Financial Update

On November 15, 2016, BrainStorm Cell Therapeutics (BCLI) announced financial results for the third quarter of 2016 and provided a business update. The company reported a net loss of $1.6 million, or $0.09 per share, which consisted of $0.8 million in R&D expenses and $0.8 million in G&A expenses, compared to $1.5 million in R&D expenses and $1.1 million in G&A expenses in 2015. The decrease in R&D expenses was due to a decrease in costs related to the U.S. Phase 2 clinical trial, which was winding down during the third quarter of 2016. The decrease in G&A expenses was due to a decrease in stock-based compensation, payroll costs, and other expenses.

The company exited the third quarter of 2016 with approximately $11.2 million in cash, cash equivalents, and short-term deposits. Based upon the company’s current clinical plans and spending levels, we anticipate the company’s current cash level will fund operations for the next 24 months. During the conference call on December 19, the company re-iterated that there are currently no plans to raise money at this time.


In addition to showing that NurOwn™ treatment was safe and well tolerated, the results from the Phase 2 clinical trial were described by one investigator as showing “clinically meaningful beneficial response” and another was “very encouraged and excited by the trial results” having conducted clinical studies in ALS for 30 years. Thus, it appears as though clinicians who work with ALS patients are excited about the data.

In our opinion, the most encouraging data may have to do with the cohort of patients whose disease was progressing the fastest in the pre-treatment period, as these are the patients most in need of an effective treatment and who appeared to respond best to NurOwn™ treatment. However, we do not know whether the company will restrict the upcoming Phase 3 study to only those patients who are progressing most rapidly, as that would then likely result in a restriction to the label for NurOwn™ upon approval. We anticipate learning more about the final trial design once it gets closer to initiating.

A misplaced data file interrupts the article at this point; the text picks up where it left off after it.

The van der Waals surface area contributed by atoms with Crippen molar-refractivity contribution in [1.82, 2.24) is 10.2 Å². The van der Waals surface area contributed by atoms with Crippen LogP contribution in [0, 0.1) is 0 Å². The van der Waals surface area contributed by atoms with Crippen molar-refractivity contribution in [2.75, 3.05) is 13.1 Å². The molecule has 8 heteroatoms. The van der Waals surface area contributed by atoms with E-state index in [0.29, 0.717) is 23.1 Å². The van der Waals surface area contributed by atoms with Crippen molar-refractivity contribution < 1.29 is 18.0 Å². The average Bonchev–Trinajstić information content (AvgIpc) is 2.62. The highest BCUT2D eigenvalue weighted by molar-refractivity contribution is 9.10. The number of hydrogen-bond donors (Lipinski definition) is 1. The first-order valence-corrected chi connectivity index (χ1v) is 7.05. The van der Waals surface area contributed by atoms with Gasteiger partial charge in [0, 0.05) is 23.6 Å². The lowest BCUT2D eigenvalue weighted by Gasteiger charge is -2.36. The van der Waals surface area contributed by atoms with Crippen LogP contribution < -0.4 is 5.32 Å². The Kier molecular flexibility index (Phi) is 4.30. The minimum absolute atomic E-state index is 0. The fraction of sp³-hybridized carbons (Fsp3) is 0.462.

These results are also highly supportive of the notion that multiple doses of NurOwn™ will be necessary to see an extended clinical benefit, as the positive effects seemed to wane over time. The company will be utilizing multiple doses of NurOwn™ in the upcoming Phase 3 trial, and we anticipate that there could be an even greater treatment effect than that seen in the Phase 2 trial.

From a valuation standpoint, we continue to believe BrainStorm’s shares remain highly attractive, particularly from a comparison standpoint with the recent announcement that Bayer and Versant Ventures were seeding a new startup, BlueRock Therapeutics, with $225 million to develop best-in-class induced pluripotent stem cell (iPSC) therapies. The initial focus of the company will be CNS and cardiovascular disease areas. This deal indicates that cell-based therapies are highly sought after by larger pharmaceutical companies, and makes BrainStorm’s current market cap of approximately $50 million look perplexingly low, especially since NurOwn™ is ready to enter Phase 3.

Before becoming generic, Riluzole® cost $50,000 per year and was shown to only extend survival of ALS patients by two to three months. The results shown above indicate that NurOwn™ may be able to slow down the progression of ALS, and for some patients it may even lead to disease stabilization. Multiple doses of NurOwn™ could increase these effects. As such, we currently model for NurOwn™ to cost $100,000 per year. However, once we learn more about the Hospital Exemption, particularly how much the treatment costs under this program, we may modify our pricing assumptions. We continue to believe that upon approval NurOwn™ could generate peak revenues of over $1 billion. Our current valuation for BrainStorm is $12 per share.